Fall is in full swing here in the mid-Atlantic region. Although we still may have a balmy day or two in the forecast, daily temperatures will continue to drop as winter approaches and the hours of sunlight each day get shorter. As you perform exterior maintenance items like putting away garden tools and hoses, mulching flower beds, and trimming back spent perennials, give a bit of attention to your windows.
Late-fall is a good time to remove your screens to clean the exterior of your windows and sills before winter sets in. Most window screens, such as for double-hung and slider windows, are located on the exterior of the window. One exception is casement windows, where the screens are mounted on the interior.
For exterior screens, removing them before washing windows make the job easier. It’s also a good idea to hose off or vacuum all screens, inspect them for any holes, tears, or other damage, and repair as necessary. Store them in a safe place away from foot traffic, such as a garage or basement. It’s also a good idea to label each screen with pencil or chalk to be replaced back in the proper window in the spring.
Once your cleaning is complete, should you reinstall your screens for the winter? There are a couple of reasons you should not keep your screens on your windows over the winter, but instead store them until spring.
If you have single-pane windows, removing the screens and replacing with storm windows is a must. Otherwise, a single pane of glass is very inefficient at keeping the heated air inside your home and the cold air out. A storm window traps a pocket of air between it and the window, creating a thermal barrier to improve the window’s insulating properties.
While Maryland, Virginia, and Washington DC aren’t prone to major blizzards every winter, we still get our share of snow storms. During a storm, wind can blow snow that can get trapped between the screen and the window. That trapped snow can cause damage to your window frames and sills, as well as potentially damaging the screen mesh from the weight of the snow. Another reason to remove window screens is aesthetics. Windows generally look more pleasing from the curb when the screens are removed and the glass shines.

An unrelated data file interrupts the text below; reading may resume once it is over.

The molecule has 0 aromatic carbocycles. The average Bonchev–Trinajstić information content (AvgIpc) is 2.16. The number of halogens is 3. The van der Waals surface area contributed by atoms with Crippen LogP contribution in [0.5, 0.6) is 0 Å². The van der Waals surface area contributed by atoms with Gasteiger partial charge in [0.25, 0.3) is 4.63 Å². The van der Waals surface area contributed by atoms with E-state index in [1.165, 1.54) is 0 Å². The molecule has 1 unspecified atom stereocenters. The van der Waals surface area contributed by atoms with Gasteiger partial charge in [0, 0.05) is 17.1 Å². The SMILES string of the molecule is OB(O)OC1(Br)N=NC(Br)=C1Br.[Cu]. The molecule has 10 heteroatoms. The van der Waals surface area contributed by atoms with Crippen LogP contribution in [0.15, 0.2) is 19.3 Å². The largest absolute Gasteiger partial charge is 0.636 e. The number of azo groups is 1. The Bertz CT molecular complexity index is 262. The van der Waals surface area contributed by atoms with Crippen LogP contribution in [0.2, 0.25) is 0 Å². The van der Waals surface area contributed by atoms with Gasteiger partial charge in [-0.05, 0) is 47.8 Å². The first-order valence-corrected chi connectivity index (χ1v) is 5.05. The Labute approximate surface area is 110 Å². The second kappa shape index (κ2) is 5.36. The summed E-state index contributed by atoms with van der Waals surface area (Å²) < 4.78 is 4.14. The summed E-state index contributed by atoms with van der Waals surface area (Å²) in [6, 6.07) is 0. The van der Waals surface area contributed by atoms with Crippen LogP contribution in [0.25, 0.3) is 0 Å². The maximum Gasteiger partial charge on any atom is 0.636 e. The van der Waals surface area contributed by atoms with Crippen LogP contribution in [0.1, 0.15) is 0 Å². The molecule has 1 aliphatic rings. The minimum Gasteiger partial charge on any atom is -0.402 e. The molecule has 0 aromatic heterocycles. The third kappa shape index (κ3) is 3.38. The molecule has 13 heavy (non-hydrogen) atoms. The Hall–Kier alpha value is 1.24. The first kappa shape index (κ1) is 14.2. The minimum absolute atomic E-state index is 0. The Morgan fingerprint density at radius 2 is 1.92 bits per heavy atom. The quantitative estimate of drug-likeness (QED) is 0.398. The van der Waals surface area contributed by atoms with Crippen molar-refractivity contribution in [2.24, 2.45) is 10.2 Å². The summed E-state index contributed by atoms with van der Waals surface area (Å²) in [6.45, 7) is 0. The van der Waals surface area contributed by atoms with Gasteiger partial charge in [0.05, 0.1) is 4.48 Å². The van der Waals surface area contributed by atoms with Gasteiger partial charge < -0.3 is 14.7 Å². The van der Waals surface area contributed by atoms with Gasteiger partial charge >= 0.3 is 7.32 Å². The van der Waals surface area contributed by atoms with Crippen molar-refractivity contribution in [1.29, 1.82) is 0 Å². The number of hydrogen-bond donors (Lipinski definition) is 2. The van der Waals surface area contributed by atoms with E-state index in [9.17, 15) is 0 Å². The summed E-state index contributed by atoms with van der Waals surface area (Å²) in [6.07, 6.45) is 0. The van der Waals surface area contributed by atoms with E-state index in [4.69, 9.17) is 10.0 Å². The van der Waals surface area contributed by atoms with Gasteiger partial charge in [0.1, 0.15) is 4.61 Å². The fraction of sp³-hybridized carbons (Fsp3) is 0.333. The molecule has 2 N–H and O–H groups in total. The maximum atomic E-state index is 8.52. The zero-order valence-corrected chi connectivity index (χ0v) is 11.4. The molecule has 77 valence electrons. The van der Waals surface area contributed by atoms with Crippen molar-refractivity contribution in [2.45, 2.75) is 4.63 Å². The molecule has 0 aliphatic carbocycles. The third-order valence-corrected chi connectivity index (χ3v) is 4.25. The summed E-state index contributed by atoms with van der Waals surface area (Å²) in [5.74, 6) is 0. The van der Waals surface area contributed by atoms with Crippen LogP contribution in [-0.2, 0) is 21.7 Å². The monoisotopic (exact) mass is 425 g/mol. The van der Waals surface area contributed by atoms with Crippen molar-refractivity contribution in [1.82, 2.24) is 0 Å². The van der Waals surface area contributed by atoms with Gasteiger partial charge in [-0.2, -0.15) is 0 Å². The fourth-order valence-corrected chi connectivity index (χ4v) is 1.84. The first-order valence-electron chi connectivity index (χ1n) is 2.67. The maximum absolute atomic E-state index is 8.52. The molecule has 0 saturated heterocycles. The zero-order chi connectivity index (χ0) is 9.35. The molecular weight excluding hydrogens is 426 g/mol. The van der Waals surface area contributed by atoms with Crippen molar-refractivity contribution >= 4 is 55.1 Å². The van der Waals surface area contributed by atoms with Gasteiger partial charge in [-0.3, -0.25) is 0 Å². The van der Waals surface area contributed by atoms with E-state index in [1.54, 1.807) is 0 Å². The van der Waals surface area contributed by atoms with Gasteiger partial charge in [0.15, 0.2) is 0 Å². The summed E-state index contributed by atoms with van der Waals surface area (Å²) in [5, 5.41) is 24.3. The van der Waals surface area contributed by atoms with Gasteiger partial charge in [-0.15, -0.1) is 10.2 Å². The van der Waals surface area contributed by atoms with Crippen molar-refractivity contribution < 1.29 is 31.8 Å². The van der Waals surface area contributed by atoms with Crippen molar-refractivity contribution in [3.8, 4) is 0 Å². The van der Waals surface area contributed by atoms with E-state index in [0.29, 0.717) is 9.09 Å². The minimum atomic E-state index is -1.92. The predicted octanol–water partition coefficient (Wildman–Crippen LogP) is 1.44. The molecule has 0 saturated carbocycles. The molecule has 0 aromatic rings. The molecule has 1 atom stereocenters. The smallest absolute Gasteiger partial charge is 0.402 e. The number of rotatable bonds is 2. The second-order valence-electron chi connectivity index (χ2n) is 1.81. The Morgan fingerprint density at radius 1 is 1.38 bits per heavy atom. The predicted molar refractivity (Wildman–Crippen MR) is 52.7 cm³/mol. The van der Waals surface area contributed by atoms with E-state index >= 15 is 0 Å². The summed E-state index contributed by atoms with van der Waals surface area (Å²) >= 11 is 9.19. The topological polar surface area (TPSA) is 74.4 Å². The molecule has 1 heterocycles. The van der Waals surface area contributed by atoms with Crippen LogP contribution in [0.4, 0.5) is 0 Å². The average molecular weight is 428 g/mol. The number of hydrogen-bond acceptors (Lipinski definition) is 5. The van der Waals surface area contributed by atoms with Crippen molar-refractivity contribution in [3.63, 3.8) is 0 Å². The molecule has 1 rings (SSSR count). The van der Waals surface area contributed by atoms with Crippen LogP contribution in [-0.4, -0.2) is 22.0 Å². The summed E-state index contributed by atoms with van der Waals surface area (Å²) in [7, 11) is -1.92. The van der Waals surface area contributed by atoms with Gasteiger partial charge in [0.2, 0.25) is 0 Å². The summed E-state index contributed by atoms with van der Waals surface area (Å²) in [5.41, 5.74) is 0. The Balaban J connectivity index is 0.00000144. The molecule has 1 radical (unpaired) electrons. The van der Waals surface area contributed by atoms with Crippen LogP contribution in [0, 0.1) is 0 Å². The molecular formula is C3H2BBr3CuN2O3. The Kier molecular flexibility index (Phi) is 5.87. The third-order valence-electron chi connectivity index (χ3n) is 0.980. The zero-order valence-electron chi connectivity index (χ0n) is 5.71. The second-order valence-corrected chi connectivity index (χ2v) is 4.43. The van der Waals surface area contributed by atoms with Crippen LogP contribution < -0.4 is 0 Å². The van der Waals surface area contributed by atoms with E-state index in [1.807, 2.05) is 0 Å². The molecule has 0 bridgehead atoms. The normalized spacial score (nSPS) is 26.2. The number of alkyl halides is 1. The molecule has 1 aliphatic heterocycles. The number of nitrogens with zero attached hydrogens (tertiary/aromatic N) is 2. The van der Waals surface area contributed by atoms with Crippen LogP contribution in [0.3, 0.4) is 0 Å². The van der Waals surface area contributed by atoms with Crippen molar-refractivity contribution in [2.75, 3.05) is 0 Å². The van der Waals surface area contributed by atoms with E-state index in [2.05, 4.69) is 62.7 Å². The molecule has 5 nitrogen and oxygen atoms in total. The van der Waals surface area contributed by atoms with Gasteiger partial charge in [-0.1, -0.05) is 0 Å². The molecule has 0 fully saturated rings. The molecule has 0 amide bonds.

But one of the most important reasons to remove window screens in the winter is improved solar heat gain. Solar heat gain is the amount of solar energy that penetrates a window. For windows that face the sun (primarily south and east facing windows), solar heat gain is desirable in the winter because it helps to heat up a room simply from the energy from the sun. If a window screen is left on a window, it reduces the amount of solar energy that reaches the glass.
The Midcoast Green Collaborative tested this improved solar heat gain theory with interesting results. Researchers placed three pieces of dark soapstone in a room near a south-facing window – one in the shade, one in direct sun coming through the glass, and one in sunlight filtered through a window screen. Measuring the temperatures with an infrared thermometer, the stone in the screened window was eight degrees cooler than the stone in direct sunlight through the window. Their results indicate that screens block about 30-40% of the heat that would otherwise enter windows without screens.
So whether you remove your window screens for aesthetics, to prevent snow build-up, or to install storm windows, the benefits of solar heat gain should make the decision easy. Increased warmth in rooms receiving direct sun will help save money on heating bills and reduce the workload of your heating system.